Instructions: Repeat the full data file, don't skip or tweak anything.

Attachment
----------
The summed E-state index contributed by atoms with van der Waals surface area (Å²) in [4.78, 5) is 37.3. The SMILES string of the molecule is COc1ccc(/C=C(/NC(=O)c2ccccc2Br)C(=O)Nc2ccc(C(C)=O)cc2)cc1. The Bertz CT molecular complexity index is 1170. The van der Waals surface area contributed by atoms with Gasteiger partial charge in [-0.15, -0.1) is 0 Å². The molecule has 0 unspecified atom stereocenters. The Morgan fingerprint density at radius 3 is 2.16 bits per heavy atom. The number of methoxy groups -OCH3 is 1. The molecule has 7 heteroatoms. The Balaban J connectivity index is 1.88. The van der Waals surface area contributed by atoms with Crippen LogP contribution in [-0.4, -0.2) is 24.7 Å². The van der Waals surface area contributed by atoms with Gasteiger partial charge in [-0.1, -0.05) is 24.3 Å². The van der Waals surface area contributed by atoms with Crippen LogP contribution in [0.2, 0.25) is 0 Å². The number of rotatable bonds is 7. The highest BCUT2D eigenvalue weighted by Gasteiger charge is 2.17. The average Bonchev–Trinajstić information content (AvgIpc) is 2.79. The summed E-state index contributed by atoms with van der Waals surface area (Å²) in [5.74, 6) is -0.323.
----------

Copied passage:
The summed E-state index contributed by atoms with van der Waals surface area (Å²) in [4.78, 5) is 37.3. The SMILES string of the molecule is COc1ccc(/C=C(/NC(=O)c2ccccc2Br)C(=O)Nc2ccc(C(C)=O)cc2)cc1. The Bertz CT molecular complexity index is 1170. The van der Waals surface area contributed by atoms with Gasteiger partial charge in [-0.15, -0.1) is 0 Å². The molecule has 0 unspecified atom stereocenters. The Morgan fingerprint density at radius 3 is 2.16 bits per heavy atom. The number of methoxy groups -OCH3 is 1. The molecule has 7 heteroatoms. The Balaban J connectivity index is 1.88. The van der Waals surface area contributed by atoms with Crippen LogP contribution in [-0.4, -0.2) is 24.7 Å². The van der Waals surface area contributed by atoms with Gasteiger partial charge in [-0.1, -0.05) is 24.3 Å². The van der Waals surface area contributed by atoms with Crippen LogP contribution in [0.2, 0.25) is 0 Å². The number of rotatable bonds is 7. The highest BCUT2D eigenvalue weighted by Gasteiger charge is 2.17. The average Bonchev–Trinajstić information content (AvgIpc) is 2.79. The summed E-state index contributed by atoms with van der Waals surface area (Å²) in [5.74, 6) is -0.323.